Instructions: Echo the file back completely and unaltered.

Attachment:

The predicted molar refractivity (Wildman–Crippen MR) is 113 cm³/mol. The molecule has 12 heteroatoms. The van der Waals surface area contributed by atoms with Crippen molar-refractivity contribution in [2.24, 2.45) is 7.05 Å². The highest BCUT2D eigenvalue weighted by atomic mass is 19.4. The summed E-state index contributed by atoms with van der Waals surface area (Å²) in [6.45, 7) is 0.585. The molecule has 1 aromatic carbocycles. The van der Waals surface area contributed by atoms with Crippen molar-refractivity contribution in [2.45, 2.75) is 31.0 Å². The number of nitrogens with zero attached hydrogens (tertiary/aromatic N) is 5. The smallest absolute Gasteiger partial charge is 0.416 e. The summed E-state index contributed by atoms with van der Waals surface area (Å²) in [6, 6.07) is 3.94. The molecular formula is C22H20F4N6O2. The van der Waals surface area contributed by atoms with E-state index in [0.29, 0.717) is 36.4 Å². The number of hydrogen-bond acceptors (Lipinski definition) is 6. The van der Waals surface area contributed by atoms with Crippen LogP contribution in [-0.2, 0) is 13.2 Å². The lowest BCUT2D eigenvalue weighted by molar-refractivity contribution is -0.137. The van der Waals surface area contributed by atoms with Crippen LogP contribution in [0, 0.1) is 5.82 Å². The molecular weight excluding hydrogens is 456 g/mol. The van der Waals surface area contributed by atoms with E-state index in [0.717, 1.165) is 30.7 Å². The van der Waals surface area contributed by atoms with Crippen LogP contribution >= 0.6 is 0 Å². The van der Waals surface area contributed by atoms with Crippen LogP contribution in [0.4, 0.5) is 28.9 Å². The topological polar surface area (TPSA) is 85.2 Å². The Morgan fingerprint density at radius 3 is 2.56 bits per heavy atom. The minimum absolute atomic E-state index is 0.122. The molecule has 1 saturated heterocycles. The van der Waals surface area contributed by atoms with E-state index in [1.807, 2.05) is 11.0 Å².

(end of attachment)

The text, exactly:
The predicted molar refractivity (Wildman–Crippen MR) is 113 cm³/mol. The molecule has 12 heteroatoms. The van der Waals surface area contributed by atoms with Crippen molar-refractivity contribution in [2.24, 2.45) is 7.05 Å². The highest BCUT2D eigenvalue weighted by atomic mass is 19.4. The summed E-state index contributed by atoms with van der Waals surface area (Å²) in [6.45, 7) is 0.585. The molecule has 1 aromatic carbocycles. The van der Waals surface area contributed by atoms with Crippen molar-refractivity contribution in [2.45, 2.75) is 31.0 Å². The number of nitrogens with zero attached hydrogens (tertiary/aromatic N) is 5. The smallest absolute Gasteiger partial charge is 0.416 e. The summed E-state index contributed by atoms with van der Waals surface area (Å²) in [6, 6.07) is 3.94. The molecular formula is C22H20F4N6O2. The van der Waals surface area contributed by atoms with E-state index in [0.29, 0.717) is 36.4 Å². The number of hydrogen-bond acceptors (Lipinski definition) is 6. The van der Waals surface area contributed by atoms with Crippen LogP contribution in [-0.2, 0) is 13.2 Å². The lowest BCUT2D eigenvalue weighted by molar-refractivity contribution is -0.137. The van der Waals surface area contributed by atoms with Crippen LogP contribution in [0, 0.1) is 5.82 Å². The molecular weight excluding hydrogens is 456 g/mol. The van der Waals surface area contributed by atoms with E-state index in [0.717, 1.165) is 30.7 Å². The van der Waals surface area contributed by atoms with Crippen LogP contribution >= 0.6 is 0 Å². The van der Waals surface area contributed by atoms with Crippen LogP contribution in [0.4, 0.5) is 28.9 Å². The topological polar surface area (TPSA) is 85.2 Å². The Morgan fingerprint density at radius 3 is 2.56 bits per heavy atom. The minimum absolute atomic E-state index is 0.122. The molecule has 1 saturated heterocycles. The van der Waals surface area contributed by atoms with E-state index in [1.807, 2.05) is 11.0 Å².